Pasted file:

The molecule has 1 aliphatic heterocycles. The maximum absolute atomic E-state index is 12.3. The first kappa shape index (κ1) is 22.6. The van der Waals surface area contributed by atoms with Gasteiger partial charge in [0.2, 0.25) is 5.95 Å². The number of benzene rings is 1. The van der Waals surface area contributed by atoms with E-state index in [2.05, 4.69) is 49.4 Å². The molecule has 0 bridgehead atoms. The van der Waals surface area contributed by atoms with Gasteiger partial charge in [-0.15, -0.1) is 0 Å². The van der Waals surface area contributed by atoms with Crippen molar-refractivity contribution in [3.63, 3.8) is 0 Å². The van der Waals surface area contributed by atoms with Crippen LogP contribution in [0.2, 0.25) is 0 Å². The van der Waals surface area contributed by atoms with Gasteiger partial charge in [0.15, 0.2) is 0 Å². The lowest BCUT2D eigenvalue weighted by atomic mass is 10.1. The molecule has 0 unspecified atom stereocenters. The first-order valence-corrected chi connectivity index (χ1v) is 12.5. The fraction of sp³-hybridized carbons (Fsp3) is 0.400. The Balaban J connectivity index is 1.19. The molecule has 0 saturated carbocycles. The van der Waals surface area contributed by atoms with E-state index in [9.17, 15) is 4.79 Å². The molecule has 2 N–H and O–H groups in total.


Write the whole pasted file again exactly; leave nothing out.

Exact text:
The molecule has 1 aliphatic heterocycles. The maximum absolute atomic E-state index is 12.3. The first kappa shape index (κ1) is 22.6. The van der Waals surface area contributed by atoms with Gasteiger partial charge in [0.2, 0.25) is 5.95 Å². The number of benzene rings is 1. The van der Waals surface area contributed by atoms with E-state index in [2.05, 4.69) is 49.4 Å². The molecule has 0 bridgehead atoms. The van der Waals surface area contributed by atoms with Gasteiger partial charge in [-0.15, -0.1) is 0 Å². The van der Waals surface area contributed by atoms with Crippen molar-refractivity contribution in [3.63, 3.8) is 0 Å². The van der Waals surface area contributed by atoms with Crippen LogP contribution in [0.2, 0.25) is 0 Å². The van der Waals surface area contributed by atoms with Gasteiger partial charge in [0.15, 0.2) is 0 Å². The lowest BCUT2D eigenvalue weighted by atomic mass is 10.1. The molecule has 0 unspecified atom stereocenters. The first-order valence-corrected chi connectivity index (χ1v) is 12.5. The fraction of sp³-hybridized carbons (Fsp3) is 0.400. The Balaban J connectivity index is 1.19. The molecule has 0 saturated carbocycles. The van der Waals surface area contributed by atoms with E-state index in [9.17, 15) is 4.79 Å². The molecule has 2 N–H and O–H groups in total.